Seems almost common sense given all the benefits, doesn’t it?  But there can be obstacles to implementation, like funding, competing land-use practices, political will, or lack of awareness of the benefits.  EPA encourages buffers as a best management practice through its Nonpoint Source Program,with tools and resources to incorporate buffer restoration in regional planning.

Reforesting streams in the Chesapeake Bay is also an important strategy for the basin’s nutrient pollution diet.  Learn how the Bay program and the basin states are working to restore 10,000 miles of riparian forest in the Bay’s watershed, and see how the states have incorporated riparian reforestation into their Watershed Implementation Plans. Watch a video by the Chesapeake Bay Program Office to hear more about how forests and the Chesapeake Bay are related, and what makes a forest healthy.

What do you think about forested versus unforested streams?  Have you noticed if streams and rivers in your area have trees or not?  Do you know of any initiatives to create and preserve riparian buffers?

About the Author: Christina Catanese has worked at EPA since 2010, and her work focuses on data analysis and management, GIS mapping and tools, communications, and other tasks that support the work of Regional water programs. Originally from Pittsburgh, Christina has lived in Philadelphia since attending the University of Pennsylvania, where she earned a B.A. in Environmental Studies and Political Science and an M.S. in Applied Geosciences with a Hydrogeology concentration. Trained in dance (ballet, modern, and other styles) from a young age, Christina continues to perform, choreograph and teach in the Philadelphia area.

Editor's Note: The opinions expressed here are those of the author. They do not reflect EPA policy, endorsement, or action, and EPA does not verify the accuracy or science of the contents of the blog.

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Not Quite Trading Cards

How much do you know about the Clean Water Act? Take the Quiz! By Trey Cody

I don’t know about you, but when I think of trading I think of cards, coins, stamps, and other collectable items. I’m here to tell you about a different kind of trading going on in our Mid-Atlantic Region. It’s called water quality trading. You might ask, “How can you trade the quality of your water?” Water quality trading programs are fairly new, and are being implemented throughout the United States under the Clean Water Act. How Water quality trading works is, within a watershed there are sources of pollution (in many cases treatment plants and industrial manufacturing plants). When one source has a greater pollutant reduction need than another, a trade can be made allowing both sources to achieve the best possible water quality goals set for their specific watershed.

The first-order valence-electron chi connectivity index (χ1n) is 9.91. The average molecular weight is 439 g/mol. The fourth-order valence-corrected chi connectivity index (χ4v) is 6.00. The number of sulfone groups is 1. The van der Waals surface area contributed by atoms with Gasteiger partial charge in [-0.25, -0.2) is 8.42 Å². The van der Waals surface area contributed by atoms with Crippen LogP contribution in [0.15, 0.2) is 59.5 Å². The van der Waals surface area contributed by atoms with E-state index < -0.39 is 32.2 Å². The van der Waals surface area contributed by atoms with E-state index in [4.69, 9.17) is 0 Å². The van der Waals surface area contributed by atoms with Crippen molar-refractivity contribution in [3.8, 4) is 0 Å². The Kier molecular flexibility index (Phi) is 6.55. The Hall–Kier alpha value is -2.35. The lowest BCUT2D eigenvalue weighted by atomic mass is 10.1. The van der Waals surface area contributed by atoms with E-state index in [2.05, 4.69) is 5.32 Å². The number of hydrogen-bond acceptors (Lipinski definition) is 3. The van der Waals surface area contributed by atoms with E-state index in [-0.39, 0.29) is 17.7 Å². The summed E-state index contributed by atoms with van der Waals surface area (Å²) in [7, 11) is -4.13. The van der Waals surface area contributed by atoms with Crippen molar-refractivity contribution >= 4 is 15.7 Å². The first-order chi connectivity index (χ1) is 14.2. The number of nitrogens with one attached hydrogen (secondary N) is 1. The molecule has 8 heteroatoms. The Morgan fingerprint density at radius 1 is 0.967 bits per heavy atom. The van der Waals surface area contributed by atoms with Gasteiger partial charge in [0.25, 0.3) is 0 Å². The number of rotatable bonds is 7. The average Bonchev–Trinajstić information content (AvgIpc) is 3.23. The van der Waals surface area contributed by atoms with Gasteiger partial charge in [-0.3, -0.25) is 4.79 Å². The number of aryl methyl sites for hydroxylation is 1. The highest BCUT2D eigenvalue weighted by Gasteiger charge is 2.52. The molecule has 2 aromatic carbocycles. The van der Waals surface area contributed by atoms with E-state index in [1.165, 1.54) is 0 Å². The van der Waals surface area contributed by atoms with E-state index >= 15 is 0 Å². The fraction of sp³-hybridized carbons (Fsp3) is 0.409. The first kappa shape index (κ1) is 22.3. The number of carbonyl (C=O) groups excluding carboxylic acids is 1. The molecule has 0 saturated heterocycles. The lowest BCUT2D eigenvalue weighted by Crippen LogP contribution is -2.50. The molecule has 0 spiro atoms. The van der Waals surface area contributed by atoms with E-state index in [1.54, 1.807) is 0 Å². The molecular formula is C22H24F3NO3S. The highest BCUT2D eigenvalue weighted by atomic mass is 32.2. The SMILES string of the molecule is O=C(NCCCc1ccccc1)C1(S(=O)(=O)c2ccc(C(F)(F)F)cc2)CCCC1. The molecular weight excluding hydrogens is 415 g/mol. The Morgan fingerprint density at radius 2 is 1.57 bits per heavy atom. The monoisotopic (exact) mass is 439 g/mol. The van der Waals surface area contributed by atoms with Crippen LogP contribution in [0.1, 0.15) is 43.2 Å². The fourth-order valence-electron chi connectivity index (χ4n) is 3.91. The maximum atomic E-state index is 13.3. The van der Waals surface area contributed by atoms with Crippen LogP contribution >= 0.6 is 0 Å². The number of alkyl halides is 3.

In the Mid Atlantic Region, there are currently 4 established trading programs. These are:

  • The Pennsylvania Trading of Nutrient & Sediment Credits
  • The Maryland Nutrient Trading Program
  • The Virginia Chesapeake Bay Nutrient Credit Exchange
  • The West Virginia Potomac Water Quality Bank and Trade Program
  • These programs are put in place to control the pollutants nitrogen, phosphorus and sediment.

    What are the benefits of trading?

    1. Cost-effective way to reduce pollution without compromising environmental protection
    2. Faster way to achieve pollutant reductions
    3. Use of trading as a tool may enable a watershed to achieve its water quality goals

    So…What do you think are other potential benefits to such a program being created?

    Learn more about EPA’s policy in their first “how-to” manual on designing and implementing water quality trading programs, or Take the Fact or Fiction Quiz.

    Editor's Note: The opinions expressed here are those of the author. They do not reflect EPA policy, endorsement, or action, and EPA does not verify the accuracy or science of the contents of the blog.

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    Isle’s Well that Ends Well

    Presque Isle Bay Area of ConcernAn AOR is good. An AOC, not so much.

    Presque Isle Bay, on the southern shore of Lake Erie, was once declared by Pennsylvania to be an AOC – an Area of Concern, indicating contamination.

    But through major improvements to the local wastewater treatment system, a change in Bay-front use from industrial to commercial and recreational uses, and some good hard work by local environmental groups, Presque Isle Bay is now an AOR – an Area of Recovery. (click on picture for more info)

    But the Bay is still not AOK.

    There are lingering concerns about contaminated sediment and fish tumors. We’re following the work of researchers to monitor these issues, and we’ll report back to you.

    If you’re interested in learning more about this initiative, contact us.

    Editor's Note: The opinions expressed here are those of the author. They do not reflect EPA policy, endorsement, or action, and EPA does not verify the accuracy or science of the contents of the blog.